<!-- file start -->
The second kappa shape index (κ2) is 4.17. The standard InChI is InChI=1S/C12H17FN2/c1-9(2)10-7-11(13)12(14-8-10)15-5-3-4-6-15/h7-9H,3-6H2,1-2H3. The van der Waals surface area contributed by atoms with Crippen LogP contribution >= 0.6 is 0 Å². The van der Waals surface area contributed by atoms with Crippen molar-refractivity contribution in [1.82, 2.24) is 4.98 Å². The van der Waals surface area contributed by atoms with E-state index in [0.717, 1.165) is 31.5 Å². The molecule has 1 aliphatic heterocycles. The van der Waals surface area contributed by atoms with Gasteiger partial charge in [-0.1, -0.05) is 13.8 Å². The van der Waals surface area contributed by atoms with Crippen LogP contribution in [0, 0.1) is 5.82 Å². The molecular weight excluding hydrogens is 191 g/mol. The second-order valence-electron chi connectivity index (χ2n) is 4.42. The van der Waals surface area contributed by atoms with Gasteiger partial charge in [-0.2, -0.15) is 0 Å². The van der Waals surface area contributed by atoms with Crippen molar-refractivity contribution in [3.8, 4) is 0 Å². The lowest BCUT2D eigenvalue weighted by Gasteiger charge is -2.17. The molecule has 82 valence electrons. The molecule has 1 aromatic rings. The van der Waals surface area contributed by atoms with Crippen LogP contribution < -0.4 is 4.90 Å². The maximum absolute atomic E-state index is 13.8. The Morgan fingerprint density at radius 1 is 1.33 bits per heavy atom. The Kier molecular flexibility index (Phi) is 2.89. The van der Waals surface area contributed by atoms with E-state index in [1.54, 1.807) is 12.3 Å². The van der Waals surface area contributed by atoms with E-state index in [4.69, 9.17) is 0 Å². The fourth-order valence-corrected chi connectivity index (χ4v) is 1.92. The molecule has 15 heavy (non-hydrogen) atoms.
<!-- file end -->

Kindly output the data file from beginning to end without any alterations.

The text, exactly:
The second kappa shape index (κ2) is 4.17. The standard InChI is InChI=1S/C12H17FN2/c1-9(2)10-7-11(13)12(14-8-10)15-5-3-4-6-15/h7-9H,3-6H2,1-2H3. The van der Waals surface area contributed by atoms with Crippen LogP contribution >= 0.6 is 0 Å². The van der Waals surface area contributed by atoms with Crippen molar-refractivity contribution in [1.82, 2.24) is 4.98 Å². The van der Waals surface area contributed by atoms with E-state index in [0.717, 1.165) is 31.5 Å². The molecule has 1 aliphatic heterocycles. The van der Waals surface area contributed by atoms with Gasteiger partial charge in [-0.1, -0.05) is 13.8 Å². The van der Waals surface area contributed by atoms with Crippen LogP contribution in [0, 0.1) is 5.82 Å². The molecular weight excluding hydrogens is 191 g/mol. The second-order valence-electron chi connectivity index (χ2n) is 4.42. The van der Waals surface area contributed by atoms with Gasteiger partial charge in [-0.2, -0.15) is 0 Å². The van der Waals surface area contributed by atoms with Crippen molar-refractivity contribution in [3.8, 4) is 0 Å². The lowest BCUT2D eigenvalue weighted by Gasteiger charge is -2.17. The molecule has 82 valence electrons. The molecule has 1 aromatic rings. The van der Waals surface area contributed by atoms with Crippen LogP contribution < -0.4 is 4.90 Å². The maximum absolute atomic E-state index is 13.8. The Morgan fingerprint density at radius 1 is 1.33 bits per heavy atom. The Kier molecular flexibility index (Phi) is 2.89. The van der Waals surface area contributed by atoms with E-state index in [1.54, 1.807) is 12.3 Å². The van der Waals surface area contributed by atoms with E-state index in [4.69, 9.17) is 0 Å². The fourth-order valence-corrected chi connectivity index (χ4v) is 1.92. The molecule has 15 heavy (non-hydrogen) atoms.